A newly released study tries to quantify the rate at which global warming is moving across the world, and shows that the average ecosystem will need to shift a quarter of a mile each year in order to stay in its ideal temperature range. Scientists at a group of institutions in California note that creatures in flatter areas, including coasts and deserts, will have to move even farther, up to a kilometer a year, in order to stay ahead.
Of course, plants and animals have been adapting to changes in their environment for thousands of years, through both evolution and migration. However the newly released models show that many species in as many as one-third of the habitats studied will be unable to keep up with the projected rates of change. An even more serious issue, and one that cannot be ascribed to natural forces, is the fragmentation of so many natural habitats by human activity. Many animals and plants seeking cooler areas will be blocked by fences, roads, farms, and other barriers. The study’s authors note that the provision and expansion of wildlife corridors and reserves and other assistance to plants and animals may be required to preserve as much of the planet’s biodiversity as possible.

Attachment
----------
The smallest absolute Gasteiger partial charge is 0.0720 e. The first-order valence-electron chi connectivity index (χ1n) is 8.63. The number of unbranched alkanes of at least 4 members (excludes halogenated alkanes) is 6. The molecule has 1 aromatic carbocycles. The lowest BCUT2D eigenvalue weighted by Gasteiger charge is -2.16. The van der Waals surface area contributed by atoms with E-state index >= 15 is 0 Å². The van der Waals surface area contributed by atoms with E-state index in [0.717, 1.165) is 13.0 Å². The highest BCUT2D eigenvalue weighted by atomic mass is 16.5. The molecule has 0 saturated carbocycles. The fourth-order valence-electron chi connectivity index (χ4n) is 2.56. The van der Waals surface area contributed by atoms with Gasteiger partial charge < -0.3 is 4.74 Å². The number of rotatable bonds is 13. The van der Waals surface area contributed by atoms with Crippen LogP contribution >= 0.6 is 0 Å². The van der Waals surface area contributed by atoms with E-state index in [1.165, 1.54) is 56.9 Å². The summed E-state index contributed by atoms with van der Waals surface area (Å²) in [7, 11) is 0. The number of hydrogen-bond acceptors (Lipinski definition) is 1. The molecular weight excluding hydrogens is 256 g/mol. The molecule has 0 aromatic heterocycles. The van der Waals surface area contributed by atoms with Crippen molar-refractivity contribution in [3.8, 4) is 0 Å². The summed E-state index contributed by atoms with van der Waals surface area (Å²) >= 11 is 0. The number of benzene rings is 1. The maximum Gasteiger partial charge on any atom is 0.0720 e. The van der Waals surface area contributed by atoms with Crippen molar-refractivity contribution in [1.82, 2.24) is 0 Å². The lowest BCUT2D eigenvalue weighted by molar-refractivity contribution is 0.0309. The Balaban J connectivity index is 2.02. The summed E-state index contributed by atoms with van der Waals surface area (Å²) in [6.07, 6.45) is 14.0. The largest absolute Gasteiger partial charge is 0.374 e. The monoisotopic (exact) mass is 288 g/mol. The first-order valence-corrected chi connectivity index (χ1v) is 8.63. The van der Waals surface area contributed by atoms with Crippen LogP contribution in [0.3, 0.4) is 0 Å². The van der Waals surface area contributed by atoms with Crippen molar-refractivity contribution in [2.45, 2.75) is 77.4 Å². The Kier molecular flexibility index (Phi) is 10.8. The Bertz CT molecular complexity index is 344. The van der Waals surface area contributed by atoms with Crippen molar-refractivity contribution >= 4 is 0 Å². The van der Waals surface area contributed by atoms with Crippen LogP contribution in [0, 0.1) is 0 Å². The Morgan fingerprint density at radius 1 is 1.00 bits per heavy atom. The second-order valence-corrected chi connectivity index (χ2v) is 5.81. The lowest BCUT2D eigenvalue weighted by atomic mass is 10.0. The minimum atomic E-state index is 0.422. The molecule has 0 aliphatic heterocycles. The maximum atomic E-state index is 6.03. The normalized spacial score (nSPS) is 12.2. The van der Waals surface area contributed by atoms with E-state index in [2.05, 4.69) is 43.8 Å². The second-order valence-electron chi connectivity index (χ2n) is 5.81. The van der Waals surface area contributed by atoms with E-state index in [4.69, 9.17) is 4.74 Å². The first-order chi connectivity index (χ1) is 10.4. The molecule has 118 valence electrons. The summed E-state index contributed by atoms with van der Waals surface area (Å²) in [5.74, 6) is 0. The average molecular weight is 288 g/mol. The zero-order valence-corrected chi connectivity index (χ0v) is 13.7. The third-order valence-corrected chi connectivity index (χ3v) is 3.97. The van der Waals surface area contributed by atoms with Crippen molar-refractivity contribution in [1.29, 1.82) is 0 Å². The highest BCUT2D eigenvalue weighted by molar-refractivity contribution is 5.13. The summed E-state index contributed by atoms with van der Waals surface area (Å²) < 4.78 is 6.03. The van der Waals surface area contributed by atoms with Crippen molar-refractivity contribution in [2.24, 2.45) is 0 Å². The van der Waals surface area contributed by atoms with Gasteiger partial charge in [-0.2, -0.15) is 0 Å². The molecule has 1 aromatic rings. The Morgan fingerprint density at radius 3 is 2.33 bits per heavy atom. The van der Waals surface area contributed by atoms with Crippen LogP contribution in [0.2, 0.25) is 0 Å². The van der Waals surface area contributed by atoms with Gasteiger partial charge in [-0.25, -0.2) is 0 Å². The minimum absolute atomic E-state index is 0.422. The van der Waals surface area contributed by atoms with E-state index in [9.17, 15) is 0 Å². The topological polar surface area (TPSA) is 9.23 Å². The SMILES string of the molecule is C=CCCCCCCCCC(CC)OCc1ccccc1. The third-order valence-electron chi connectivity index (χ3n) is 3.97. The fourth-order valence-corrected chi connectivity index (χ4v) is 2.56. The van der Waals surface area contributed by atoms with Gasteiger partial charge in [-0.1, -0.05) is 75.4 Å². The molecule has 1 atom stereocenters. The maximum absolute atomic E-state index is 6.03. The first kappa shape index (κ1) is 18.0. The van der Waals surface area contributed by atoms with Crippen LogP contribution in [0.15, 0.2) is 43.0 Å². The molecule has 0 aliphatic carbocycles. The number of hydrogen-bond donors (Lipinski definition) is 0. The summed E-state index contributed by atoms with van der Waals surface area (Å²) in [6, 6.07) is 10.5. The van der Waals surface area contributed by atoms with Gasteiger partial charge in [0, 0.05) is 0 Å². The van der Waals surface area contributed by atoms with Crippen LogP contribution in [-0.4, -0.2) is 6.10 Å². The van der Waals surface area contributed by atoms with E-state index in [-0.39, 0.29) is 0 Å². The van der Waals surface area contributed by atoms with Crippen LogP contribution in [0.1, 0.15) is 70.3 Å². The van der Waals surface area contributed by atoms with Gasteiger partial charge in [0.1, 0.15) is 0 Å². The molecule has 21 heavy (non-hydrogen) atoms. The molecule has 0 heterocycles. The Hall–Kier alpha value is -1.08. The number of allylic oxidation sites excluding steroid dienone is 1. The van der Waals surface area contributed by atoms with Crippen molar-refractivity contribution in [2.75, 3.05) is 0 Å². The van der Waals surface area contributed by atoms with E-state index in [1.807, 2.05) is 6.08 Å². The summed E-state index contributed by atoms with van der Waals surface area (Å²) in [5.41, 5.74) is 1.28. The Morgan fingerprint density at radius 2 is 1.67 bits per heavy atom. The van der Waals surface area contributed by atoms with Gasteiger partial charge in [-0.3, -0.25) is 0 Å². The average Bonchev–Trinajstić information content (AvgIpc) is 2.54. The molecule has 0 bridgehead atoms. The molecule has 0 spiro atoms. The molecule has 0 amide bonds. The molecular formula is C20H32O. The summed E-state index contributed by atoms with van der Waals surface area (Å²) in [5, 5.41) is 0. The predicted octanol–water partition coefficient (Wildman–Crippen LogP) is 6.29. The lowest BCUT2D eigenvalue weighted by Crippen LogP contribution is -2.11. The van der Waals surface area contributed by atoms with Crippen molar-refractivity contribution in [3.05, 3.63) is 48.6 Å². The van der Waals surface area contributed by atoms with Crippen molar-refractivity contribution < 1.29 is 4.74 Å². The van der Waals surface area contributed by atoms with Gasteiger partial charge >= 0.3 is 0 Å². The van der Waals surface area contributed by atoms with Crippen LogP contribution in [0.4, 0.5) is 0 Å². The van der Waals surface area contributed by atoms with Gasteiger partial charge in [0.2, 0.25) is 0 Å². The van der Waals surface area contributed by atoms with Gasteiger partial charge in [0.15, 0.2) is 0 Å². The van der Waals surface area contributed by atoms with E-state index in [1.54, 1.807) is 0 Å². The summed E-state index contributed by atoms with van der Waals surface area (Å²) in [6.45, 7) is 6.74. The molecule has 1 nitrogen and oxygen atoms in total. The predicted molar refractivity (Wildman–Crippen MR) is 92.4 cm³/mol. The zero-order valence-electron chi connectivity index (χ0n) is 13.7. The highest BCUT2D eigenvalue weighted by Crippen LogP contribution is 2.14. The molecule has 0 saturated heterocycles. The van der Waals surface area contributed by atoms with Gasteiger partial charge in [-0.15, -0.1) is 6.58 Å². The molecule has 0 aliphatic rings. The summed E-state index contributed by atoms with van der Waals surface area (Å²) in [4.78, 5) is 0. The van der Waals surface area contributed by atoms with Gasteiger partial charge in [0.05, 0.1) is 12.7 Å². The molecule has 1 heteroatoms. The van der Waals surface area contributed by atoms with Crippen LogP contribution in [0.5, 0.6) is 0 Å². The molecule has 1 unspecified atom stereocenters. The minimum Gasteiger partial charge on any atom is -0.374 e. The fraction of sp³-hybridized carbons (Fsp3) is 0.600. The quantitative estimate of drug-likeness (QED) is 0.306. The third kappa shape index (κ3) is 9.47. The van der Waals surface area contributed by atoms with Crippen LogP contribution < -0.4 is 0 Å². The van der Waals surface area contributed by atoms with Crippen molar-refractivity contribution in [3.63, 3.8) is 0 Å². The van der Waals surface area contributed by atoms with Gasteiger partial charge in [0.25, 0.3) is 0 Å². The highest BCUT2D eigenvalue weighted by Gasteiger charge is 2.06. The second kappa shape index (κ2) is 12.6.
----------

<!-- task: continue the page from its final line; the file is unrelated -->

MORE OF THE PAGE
In addition to the required speed of migration and the fragmentation of habitat, an article five years ago in the New Scientist notes that some animals’ gene pools may be adversely affected by climate change, which will further harm their ability to adapt.
In this video, Stanford Professor Chris Field explains how global warming is expected to profoundly affect the small Jasper Ridge reserve in less than a decade, possibly in as little as five years:
The fight against climate change must include emissions reduction, global warming mitigation and adaptation. Reduction and mitigation are up to us humans, but adaptation will be necessary for all living things.
As we move on from the Copenhagen talks, citizens and governments will need to embrace preparation and planning for the effects of global warming and accept responsibility to help many creatures–human, plant and animal–adapt to the accelerating changes. In an interview with the San Francisoc Chronicle, the study co-author and biologist Healy Hamilton concludes, “Climate change is going to happen faster than we expected, and our conservation strategies are going to have to adapt.”
Photo: A Western Tanager. Songbirds are particularly affected by global warming.
Photo by Don DeBold via Flickr. CC license.
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